The best option for a patient waiting for a kidney transplant is to receive one from a living donor. At Ohio State’s Wexner Medical Center, we perform between 75-100 living donor transplants each year.
Learn more about how Ohio State is leading the way in organ transplantation!
Why donate a kidney?
Patients with end-stage kidney disease have three options for treatment: dialysis, a kidney transplant from a deceased donor or a kidney transplant from a living donor.
Dialysis is only a temporary solution. Treatment schedules are time-consuming, as frequent as three times each week for four hours each session. While a patient can remain on dialysis for many years, it is not a cure for kidney disease. In fact, ten percent of patients on dialysis die each year while awaiting a kidney transplant. For some groups, such as elderly patients and patients with diabetes, there is an even greater risk.
Advantages of a living kidney donor transplant:
- Wait times for recipients are reduced from years to months, potentially avoiding dialysis.
- Recipients have better outcomes with kidneys from living donors.
- Kidneys from living donors may last nearly twice as long as kidneys from deceased donors.
- Risk of rejection is low.
About half of the transplants performed at Ohio State are performed with kidneys from living donors. Often living donors are family members, but a growing number are friends or co-workers. There are also people who choose to donate a kidney without having a specific recipient in mind. These extraordinary people are called non-directed or altruistic donors.
Who would be a good living kidney donor candidate?
The decision to become a living donor is a voluntary one, and the donor may change his or her mind at any time during the process. The donor’s decision and reasons are kept confidential.
Living kidney donor qualifications:
- Between the ages of 18 and 70.
- In good overall physical and mental health free from uncontrolled high blood pressure, diabetes, cancer, HIV/AIDS, hepatitis and organ disease.
- Gender and race are not factors.
- A matching blood type is not a requirement, as it is possible to donate with mismatched blood/tissue through Kidney Paired Donation (KPD).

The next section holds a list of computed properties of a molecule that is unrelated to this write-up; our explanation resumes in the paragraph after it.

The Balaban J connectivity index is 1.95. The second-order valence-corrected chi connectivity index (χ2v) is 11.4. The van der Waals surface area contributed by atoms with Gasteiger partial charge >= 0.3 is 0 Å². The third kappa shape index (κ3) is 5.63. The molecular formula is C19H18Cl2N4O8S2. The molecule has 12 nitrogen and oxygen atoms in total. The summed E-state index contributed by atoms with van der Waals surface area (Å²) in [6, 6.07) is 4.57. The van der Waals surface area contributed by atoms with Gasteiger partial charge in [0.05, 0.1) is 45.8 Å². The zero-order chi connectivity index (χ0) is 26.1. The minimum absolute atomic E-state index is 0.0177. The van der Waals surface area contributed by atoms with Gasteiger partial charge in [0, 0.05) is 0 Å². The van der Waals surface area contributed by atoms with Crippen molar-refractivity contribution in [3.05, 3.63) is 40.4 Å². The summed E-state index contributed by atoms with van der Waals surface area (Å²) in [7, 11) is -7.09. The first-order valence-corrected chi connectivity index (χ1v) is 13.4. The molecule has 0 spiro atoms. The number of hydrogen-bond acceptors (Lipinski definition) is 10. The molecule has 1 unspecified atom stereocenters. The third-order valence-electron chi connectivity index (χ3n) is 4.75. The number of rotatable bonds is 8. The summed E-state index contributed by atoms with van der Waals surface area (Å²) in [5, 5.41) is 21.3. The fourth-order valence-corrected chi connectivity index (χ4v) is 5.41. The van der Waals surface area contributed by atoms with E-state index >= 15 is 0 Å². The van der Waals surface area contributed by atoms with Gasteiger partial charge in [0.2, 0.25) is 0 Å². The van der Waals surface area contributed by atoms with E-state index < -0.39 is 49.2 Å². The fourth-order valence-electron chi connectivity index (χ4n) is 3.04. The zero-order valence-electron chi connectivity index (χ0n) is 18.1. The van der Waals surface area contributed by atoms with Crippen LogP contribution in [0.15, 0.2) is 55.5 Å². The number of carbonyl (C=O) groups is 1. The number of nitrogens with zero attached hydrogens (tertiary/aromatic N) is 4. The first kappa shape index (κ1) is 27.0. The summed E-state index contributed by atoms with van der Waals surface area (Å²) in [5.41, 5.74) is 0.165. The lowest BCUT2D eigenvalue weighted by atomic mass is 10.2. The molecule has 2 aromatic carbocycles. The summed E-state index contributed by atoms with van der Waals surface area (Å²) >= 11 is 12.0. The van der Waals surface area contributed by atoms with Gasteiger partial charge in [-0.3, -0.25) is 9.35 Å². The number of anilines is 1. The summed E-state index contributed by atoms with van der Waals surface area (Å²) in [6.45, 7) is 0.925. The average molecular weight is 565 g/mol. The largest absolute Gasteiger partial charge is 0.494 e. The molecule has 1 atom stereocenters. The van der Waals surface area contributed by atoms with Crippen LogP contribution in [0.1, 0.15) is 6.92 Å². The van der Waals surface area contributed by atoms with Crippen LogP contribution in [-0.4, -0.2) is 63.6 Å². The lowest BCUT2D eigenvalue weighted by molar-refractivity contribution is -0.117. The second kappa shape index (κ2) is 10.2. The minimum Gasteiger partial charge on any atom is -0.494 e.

Type directly into the form, then print, mail or fax to:
The Ohio State University Wexner Medical Center
Comprehensive Transplant Center
300 W. 10th Ave., 11th Floor
Columbus, OH 43210
What are the risks of donating a kidney?
- Life expectancy after donation is the same as that of people with two kidneys. A single kidney is able to meet the body's needs very well as it enlarges to do the work formerly shared by both kidneys.
- Donors are tested and re-tested prior to surgery to ensure overall good health for the best possible outcomes. Only healthy people are accepted as donors. The safety of the donor is of the utmost importance.
- Living kidney donation surgery is considered a relatively safe procedure, but it is still a major surgery with the potential for complications.
- It is recommended that female donors wait at least six months after donation surgery before becoming pregnant.
How long does it take to recover from a kidney donation?
- Surgery is usually performed laparoscopicly, meaning smaller incisions requiring a shorter hospital stay for faster recovery.
- Most donors are able to go home the day after surgery.
- About a week after surgery, donors generally report feeling tired but ready to go about normal activities.
- Driving may resume one to two weeks after surgery, and depending on the occupation, can usually return to work in two to four weeks.
- For the first six weeks, donors are restricted from lifting anything over five to ten pounds.
- After that six-week period, all normal life activities can be resumed.